Poor Design in the Wild

February 21, 2017

I call it, “The Ideal Bicycle.”

Purloining a quote from myself, “Have you ever pulled a door only to realize it must be pushed? Or struggled to read squint-worthy text? Or felt repelled by sloppy-looking things? Or wrestled with a timed sink that stops while you are still washing and forces you to rub your soapy hands all over the button that activates it?”

Poor design frustrates.

But from it we can glean great lessons. Herein, I will illustrate three commonplace cases of poor design and offer my own solutions.

The Dentist's Sink

If you drop by a dentist’s office, you might spot a sink like this one:

A poorly designed sink.

The small grey-ish circles are buttons. One button triggers the front faucet. The other button triggers the rear faucet. Riddle me this: which button corresponds to which faucet?

We cannot know the answer to that question unless we investigate by trial and error. This is poor design.

To illustrate the problem and provide one feasible solution, I have drawn an overhead diagram of the sink. Examine with care:

The poorly designed sink.

How can we clarify which button corresponds to which faucet? We can rearrange the buttons:

The Howard Sink, as we may immodestly call it.

Unlike the original, my revision acknowledges the fact that people instinctively associate objects that lie in close proximity to each other. A button near a faucet indicates, “I activate this faucet, not the other one.”

If all the world’s dentist’s offices would implement this simple fix, we could conserve a wealth of time and energy.

Berkeley Symphony

Episode II of our design quest confronts us with the perils of “flat design,” a now-popular software philosophy that rejects visual dimension and realism (an ideological transition that Eli Schiff’s “Humanist Interface: Introduction” so expertly catalogues).

Review this image of the Berkeley Symphony ticket website:

Hint: there is no special color pattern separating buttons and plain old text boxes. Two of the orange boxes are buttons; the other two are not. One of the purple boxes is a button; the other is not. One of the green boxes is a button; the other is not.

Four of these eight “buttons” are actually buttons. I challenge you to choose the correct answers. Useful web design would (almost) never force you to puzzle over such a basic question as, “Is that a button?”

Instead of creating the monstrosity pictured above, software designers can employ thoughtful shading to render a recognizable button, instantly signifying its button-ness (buttonitude?) to their users. Real-world metaphors aid understanding by reminding users of concepts they already know.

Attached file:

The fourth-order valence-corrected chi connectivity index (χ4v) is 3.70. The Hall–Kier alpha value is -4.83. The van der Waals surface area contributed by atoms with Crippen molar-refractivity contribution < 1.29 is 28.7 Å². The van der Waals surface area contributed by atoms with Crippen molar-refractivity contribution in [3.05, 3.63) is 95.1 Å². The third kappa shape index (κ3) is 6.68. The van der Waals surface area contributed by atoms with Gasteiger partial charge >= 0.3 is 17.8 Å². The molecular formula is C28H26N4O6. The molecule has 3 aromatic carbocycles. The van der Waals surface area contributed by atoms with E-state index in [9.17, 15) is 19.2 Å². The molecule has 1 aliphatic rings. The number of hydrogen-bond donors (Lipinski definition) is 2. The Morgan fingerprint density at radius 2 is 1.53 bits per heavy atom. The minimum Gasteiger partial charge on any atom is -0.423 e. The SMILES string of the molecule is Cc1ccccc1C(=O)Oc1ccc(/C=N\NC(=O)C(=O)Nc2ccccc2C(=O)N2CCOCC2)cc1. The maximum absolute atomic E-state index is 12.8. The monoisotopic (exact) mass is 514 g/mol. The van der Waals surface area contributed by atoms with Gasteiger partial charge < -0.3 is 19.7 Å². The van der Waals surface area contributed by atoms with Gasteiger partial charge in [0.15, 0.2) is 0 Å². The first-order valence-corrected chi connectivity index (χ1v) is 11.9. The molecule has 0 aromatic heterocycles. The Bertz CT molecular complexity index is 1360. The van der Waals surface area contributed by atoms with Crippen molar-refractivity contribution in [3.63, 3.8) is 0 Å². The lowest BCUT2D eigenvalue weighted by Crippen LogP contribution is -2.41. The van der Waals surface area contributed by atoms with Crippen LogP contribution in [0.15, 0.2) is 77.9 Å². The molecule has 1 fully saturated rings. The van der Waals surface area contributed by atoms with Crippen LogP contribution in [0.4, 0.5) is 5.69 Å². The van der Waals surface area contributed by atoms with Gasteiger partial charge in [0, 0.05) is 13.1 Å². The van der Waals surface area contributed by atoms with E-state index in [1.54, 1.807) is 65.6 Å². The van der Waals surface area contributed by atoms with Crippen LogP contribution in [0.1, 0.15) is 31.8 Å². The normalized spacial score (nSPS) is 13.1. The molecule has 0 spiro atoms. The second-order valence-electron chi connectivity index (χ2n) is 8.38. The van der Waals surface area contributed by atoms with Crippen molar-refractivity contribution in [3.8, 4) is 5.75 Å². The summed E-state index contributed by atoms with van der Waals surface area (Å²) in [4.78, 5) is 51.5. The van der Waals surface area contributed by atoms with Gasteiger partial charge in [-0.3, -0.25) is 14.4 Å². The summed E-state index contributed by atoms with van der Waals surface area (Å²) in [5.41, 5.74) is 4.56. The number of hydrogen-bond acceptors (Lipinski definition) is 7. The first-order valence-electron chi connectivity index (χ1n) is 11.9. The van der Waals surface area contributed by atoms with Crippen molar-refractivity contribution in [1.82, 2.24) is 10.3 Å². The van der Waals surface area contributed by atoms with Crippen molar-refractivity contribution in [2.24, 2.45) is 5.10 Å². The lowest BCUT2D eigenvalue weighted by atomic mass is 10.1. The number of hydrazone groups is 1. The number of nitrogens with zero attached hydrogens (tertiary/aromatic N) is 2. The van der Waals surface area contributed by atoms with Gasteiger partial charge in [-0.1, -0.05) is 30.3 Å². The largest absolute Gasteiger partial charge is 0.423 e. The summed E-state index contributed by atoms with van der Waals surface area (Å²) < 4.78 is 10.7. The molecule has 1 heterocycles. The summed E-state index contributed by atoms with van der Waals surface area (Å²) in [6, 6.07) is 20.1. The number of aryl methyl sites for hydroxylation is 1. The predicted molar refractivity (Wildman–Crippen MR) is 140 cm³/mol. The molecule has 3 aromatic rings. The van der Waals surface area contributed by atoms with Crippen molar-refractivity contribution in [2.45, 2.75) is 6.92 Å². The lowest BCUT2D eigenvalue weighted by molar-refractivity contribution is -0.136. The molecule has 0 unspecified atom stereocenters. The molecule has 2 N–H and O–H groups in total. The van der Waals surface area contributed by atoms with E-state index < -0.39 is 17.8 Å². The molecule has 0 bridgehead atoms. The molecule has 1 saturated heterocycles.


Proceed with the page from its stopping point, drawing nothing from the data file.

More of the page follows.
Designers can extend the metaphor even further by furnishing the button with a depressed state (the only case in which depression makes me smile), a feedback mechanism alerting the user that the button has registered her press and this press is about to invoke the button’s designated action. As software is, for many people, an everyday thing, I contend it should be designed like one.

Facebook Messenger

Facebook, too, perpetrates (and perpetuates) poor design. Observe this menu in the Facebook Messenger app for iPhone:

Without pressing anything, can you tell what that blue circle represents? I certainly could not.

Not until I pressed the blue circle did I discover its true identity: a camera button. One might reasonably expect a camera symbol, or another clue that implies the button’s function. But Facebook offers no such luxury. Its mystery button keeps us guessing.

Imagine if the button instead looked like this:

My rendition of the menu, with a camera glyph that implies the function of the button.

Alas. Such clarity is anathema for today’s designers, who seem to prefer non-representational minimalism.

Believe it or not, the enigma deepens for Facebook Messenger. As Super Bowl LI approached, Facebook replaced its already non-communicative camera button with a downright misleading camera button:

What does the Super Bowl have to do with Facebook Messenger’s camera function? I suppose the fervent football fanatic snaps a few photographs at the Super Bowl. But that connection is such a stretch as to render the graphic meaningless. Facebook’s button shouts “football,” rather than “camera.”

Valentine’s Day, too, heralded a misleading graphic:

Facebook’s designers seem to take more interest in promoting the latest holiday or sporting event than in helping you use a function of their application. To my chagrin, much of the user interface design discipline has taken a tack in this direction of “unhelpfully abstract” over the past several years. But I will not elaborate on that shift here: some of my past articles have covered it, and some of my future ones will, too.

Whether or not these poor designs play a part in your everyday life, I hope you can digest the lessons they teach. I digest lessons like these constantly, and they temporarily sate my voracious appetite for knowledge and wisdom.



N.

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